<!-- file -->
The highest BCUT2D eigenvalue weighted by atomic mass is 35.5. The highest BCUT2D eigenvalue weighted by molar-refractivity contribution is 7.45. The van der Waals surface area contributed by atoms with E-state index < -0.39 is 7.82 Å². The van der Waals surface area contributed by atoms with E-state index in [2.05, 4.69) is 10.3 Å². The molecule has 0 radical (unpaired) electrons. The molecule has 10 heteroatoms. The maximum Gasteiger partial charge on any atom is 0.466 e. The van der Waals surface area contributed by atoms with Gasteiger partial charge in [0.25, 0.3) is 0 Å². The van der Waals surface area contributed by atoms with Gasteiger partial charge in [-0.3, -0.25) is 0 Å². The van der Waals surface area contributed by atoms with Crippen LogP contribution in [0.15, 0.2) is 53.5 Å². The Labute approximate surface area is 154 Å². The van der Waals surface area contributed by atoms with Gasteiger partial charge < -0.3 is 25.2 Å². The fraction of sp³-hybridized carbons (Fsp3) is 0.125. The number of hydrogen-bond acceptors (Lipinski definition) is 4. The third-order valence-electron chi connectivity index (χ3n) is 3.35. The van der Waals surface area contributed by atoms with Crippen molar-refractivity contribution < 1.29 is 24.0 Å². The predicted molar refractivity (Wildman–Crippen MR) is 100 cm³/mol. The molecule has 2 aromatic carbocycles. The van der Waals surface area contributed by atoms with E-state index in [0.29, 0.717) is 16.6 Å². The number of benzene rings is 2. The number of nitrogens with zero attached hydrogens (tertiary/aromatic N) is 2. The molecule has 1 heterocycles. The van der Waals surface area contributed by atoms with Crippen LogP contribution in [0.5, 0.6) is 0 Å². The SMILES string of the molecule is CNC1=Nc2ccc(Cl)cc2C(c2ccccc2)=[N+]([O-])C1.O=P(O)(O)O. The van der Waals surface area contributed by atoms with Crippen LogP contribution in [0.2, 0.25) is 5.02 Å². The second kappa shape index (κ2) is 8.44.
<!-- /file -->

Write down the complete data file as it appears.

The highest BCUT2D eigenvalue weighted by atomic mass is 35.5. The highest BCUT2D eigenvalue weighted by molar-refractivity contribution is 7.45. The van der Waals surface area contributed by atoms with E-state index < -0.39 is 7.82 Å². The van der Waals surface area contributed by atoms with E-state index in [2.05, 4.69) is 10.3 Å². The molecule has 0 radical (unpaired) electrons. The molecule has 10 heteroatoms. The maximum Gasteiger partial charge on any atom is 0.466 e. The van der Waals surface area contributed by atoms with Gasteiger partial charge in [0.25, 0.3) is 0 Å². The van der Waals surface area contributed by atoms with Gasteiger partial charge in [-0.3, -0.25) is 0 Å². The van der Waals surface area contributed by atoms with Crippen LogP contribution in [0.15, 0.2) is 53.5 Å². The Labute approximate surface area is 154 Å². The van der Waals surface area contributed by atoms with Gasteiger partial charge < -0.3 is 25.2 Å². The fraction of sp³-hybridized carbons (Fsp3) is 0.125. The number of hydrogen-bond acceptors (Lipinski definition) is 4. The third-order valence-electron chi connectivity index (χ3n) is 3.35. The van der Waals surface area contributed by atoms with Crippen molar-refractivity contribution < 1.29 is 24.0 Å². The predicted molar refractivity (Wildman–Crippen MR) is 100 cm³/mol. The molecule has 2 aromatic carbocycles. The van der Waals surface area contributed by atoms with E-state index in [0.29, 0.717) is 16.6 Å². The number of benzene rings is 2. The number of nitrogens with zero attached hydrogens (tertiary/aromatic N) is 2. The molecule has 1 heterocycles. The van der Waals surface area contributed by atoms with Crippen LogP contribution in [0.5, 0.6) is 0 Å². The SMILES string of the molecule is CNC1=Nc2ccc(Cl)cc2C(c2ccccc2)=[N+]([O-])C1.O=P(O)(O)O. The van der Waals surface area contributed by atoms with Crippen LogP contribution in [0.2, 0.25) is 5.02 Å². The second kappa shape index (κ2) is 8.44.